“When will we learn, when will we the people of the world get up and say, enough is enough. God created us for fellowship. God created us so that we should form the human family, existing together because we were made for one another. We are not made for an exclusive self-sufficiency but for interdependence, and we break the law of our being at our peril.”
Acts of Faith: The Story of an American Muslim, the Struggle for the Soul of a Generation by: Eboo Patel
An important book both for Common Tables members and for anyone interested in exploring the dynamics of interfaith harmony.
Ideal for young people struggling to understand their place in the world and their power to create meaningful change, "Acts of Faith" provides a persistent, clear, hands-on, real world vision of pluralism. The founder of the Interfaith Youth Core, Eboo Patel is a former Rhodes Scholar and holds a doctorate in the Sociology of Religion from Oxford. In "Acts of Faith", he shows how bringing young people of diverse religions together to engage in service work does not undermine their own religious identity, but actually reinforces and deepens it.
Patel provides numerous examples of how mainstream faith failed to reach young people, but his own story is even more powerful. By his example, he shows us all how it is possible to be both American and Christian or Jewish or Muslim or Buddhist or Hindu.
"Acts of Faith" reminds us of the critical, urgent role of young people as change agents. And that an angry youth can be transformed into an important leader in the cause of global harmony.
Easily one of the best contemporary first-person stories of youth activism and interfaith cooperation.
4.5 Stars! Original Release Date: July, 2007 Length: 189 Pages For Special Pricing on "Acts of Faith",Click Here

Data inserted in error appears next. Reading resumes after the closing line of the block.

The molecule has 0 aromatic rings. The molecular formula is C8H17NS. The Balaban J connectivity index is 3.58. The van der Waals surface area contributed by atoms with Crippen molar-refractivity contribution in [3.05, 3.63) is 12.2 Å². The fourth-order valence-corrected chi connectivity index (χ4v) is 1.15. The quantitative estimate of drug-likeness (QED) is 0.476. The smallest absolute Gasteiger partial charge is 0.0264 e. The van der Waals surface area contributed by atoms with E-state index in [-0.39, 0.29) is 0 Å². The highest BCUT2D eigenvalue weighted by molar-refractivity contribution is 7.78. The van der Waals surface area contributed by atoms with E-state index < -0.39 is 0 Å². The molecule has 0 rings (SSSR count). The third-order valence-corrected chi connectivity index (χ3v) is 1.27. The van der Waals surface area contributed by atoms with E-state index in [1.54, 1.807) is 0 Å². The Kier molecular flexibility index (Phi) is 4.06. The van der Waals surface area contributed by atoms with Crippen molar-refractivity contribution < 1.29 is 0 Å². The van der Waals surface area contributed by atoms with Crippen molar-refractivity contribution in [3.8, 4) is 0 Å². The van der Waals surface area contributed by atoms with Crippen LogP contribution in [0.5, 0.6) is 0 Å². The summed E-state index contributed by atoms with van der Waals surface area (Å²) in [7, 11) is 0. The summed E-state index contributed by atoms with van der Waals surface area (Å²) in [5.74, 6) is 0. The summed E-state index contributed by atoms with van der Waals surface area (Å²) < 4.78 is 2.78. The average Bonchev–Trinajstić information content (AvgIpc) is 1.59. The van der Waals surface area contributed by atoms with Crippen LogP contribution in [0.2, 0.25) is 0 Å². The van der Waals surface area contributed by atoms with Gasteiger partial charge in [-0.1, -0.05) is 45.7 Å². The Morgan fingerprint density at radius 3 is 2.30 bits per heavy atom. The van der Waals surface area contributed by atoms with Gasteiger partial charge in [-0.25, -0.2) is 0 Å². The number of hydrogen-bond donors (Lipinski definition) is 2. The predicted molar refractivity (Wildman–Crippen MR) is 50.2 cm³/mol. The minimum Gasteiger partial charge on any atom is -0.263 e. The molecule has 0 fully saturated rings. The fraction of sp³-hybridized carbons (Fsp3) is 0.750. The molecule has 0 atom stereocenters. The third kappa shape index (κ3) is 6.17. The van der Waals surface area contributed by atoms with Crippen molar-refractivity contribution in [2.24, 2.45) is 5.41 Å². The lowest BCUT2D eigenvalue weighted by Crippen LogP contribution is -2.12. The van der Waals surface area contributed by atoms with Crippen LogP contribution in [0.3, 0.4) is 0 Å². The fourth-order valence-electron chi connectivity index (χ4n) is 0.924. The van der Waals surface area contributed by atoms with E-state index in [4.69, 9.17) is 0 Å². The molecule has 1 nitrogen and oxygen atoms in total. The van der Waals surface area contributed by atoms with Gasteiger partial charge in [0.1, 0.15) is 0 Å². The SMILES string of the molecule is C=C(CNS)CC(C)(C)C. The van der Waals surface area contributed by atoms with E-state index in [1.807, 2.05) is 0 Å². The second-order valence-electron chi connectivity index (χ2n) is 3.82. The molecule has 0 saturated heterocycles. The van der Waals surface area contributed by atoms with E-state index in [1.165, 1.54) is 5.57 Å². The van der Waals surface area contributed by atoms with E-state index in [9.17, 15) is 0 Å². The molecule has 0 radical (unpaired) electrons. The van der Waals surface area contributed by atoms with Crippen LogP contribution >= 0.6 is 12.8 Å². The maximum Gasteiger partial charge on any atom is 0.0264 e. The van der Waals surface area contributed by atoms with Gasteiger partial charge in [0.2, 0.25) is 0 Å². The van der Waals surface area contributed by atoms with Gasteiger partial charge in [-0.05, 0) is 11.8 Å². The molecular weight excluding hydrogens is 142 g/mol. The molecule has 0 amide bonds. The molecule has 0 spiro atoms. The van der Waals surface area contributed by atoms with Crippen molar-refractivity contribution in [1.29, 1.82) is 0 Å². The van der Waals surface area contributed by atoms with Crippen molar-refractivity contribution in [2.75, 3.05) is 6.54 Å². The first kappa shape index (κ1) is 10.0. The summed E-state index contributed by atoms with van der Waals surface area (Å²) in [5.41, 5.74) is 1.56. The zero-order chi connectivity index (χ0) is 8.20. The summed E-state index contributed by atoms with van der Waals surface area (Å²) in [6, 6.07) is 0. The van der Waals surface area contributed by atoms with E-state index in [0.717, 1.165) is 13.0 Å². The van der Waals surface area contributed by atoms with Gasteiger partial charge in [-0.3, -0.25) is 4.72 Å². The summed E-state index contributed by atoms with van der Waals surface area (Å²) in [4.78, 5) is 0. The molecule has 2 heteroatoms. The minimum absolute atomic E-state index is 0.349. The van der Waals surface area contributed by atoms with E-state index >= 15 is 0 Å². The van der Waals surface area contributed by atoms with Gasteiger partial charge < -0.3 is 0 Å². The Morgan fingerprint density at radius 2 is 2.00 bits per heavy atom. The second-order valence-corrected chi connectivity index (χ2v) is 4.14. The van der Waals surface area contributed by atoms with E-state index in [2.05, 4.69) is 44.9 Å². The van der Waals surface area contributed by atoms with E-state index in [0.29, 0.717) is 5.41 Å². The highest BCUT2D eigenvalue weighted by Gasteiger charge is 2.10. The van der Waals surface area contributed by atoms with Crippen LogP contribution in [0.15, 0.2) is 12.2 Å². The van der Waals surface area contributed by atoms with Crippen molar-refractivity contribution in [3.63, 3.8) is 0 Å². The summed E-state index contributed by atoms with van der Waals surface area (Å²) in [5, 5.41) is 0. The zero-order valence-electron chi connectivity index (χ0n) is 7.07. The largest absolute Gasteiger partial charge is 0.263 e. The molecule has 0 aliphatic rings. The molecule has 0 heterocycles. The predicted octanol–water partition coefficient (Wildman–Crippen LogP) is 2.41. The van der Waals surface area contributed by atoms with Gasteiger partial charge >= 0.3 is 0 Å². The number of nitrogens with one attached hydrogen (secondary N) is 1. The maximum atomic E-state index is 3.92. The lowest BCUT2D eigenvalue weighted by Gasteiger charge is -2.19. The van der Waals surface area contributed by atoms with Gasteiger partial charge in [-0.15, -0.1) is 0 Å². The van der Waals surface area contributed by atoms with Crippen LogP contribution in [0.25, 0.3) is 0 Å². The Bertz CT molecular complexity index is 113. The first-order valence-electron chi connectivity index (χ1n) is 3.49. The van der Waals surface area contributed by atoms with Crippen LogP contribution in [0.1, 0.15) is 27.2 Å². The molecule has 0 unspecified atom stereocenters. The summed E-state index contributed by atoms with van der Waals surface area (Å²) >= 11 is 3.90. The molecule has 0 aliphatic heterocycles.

Dr. Arun Gandhi, President, M. K. Gandhi Institute for Nonviolence, University of Rochester, Rochester, NY:
"The conflicts and misunderstandings that proliferate in the world today are issues that should concern all of us since these attitudes lead to violence. Common Tables is a unique project to bring disparate people together across a common table to break bread and dialogue to reach an understanding. I have no hesitation in endorsing this venture wholeheartedly and wish them great success."
Continuing this month's "appetizer" theme, bring a batch of these along with last week's suggested Rosemary Walnuts.
SWEET & SPICY PECANS
These nuts are first sautéed and then lightly toasted to crisp perfection. Remember to save some for your guests!
Yield: 3 Cups
3 Tablespoons butter 3 cups pecan halves ½ cup light brown sugar, firmly packed 1 Tablespoon ground cumin 2 teaspoons chili powder 1 teaspoon paprika * ¼ teaspoon ground cinnamon ¼ teaspoon ground nutmeg ¼ cup cider vinegar salt to taste
Set oven rack on middle level. Preheat oven to 325°F.
Melt butter in a heavy skillet over medium heat. Add pecans and sauté, stirring constantly, for about 3 minutes. Cook just until the nuts are lightly browned and begin to smell toasted. Add the brown sugar and continue cooking, still stirring, until the pecans are evenly coated and lightly caramelized.
Combine spices (cumin, chili powder, paprika, cinnamon and nutmeg) in a small bowl. Stir spice mixture into the pecans until evenly coated. Sprinkle cider vinegar over the nut mixture and continue cooking, stirring constantly, until all liquid has evaporated. Add salt to taste.
Spread the nuts in a single layer on a baking sheet and roast, stirring once or twice, until crisp, about 5 minutes. Cool to room temperature. Store in an airtight container until ready to serve.
* We prefer to use Smoked Spanish Paprika in this recipe, but the difference is a subtle one. It will be fine with what ever kind of paprika you have on hand.
As a global family, our challenge isn’t that we can't get along with each other; it's that we just don't.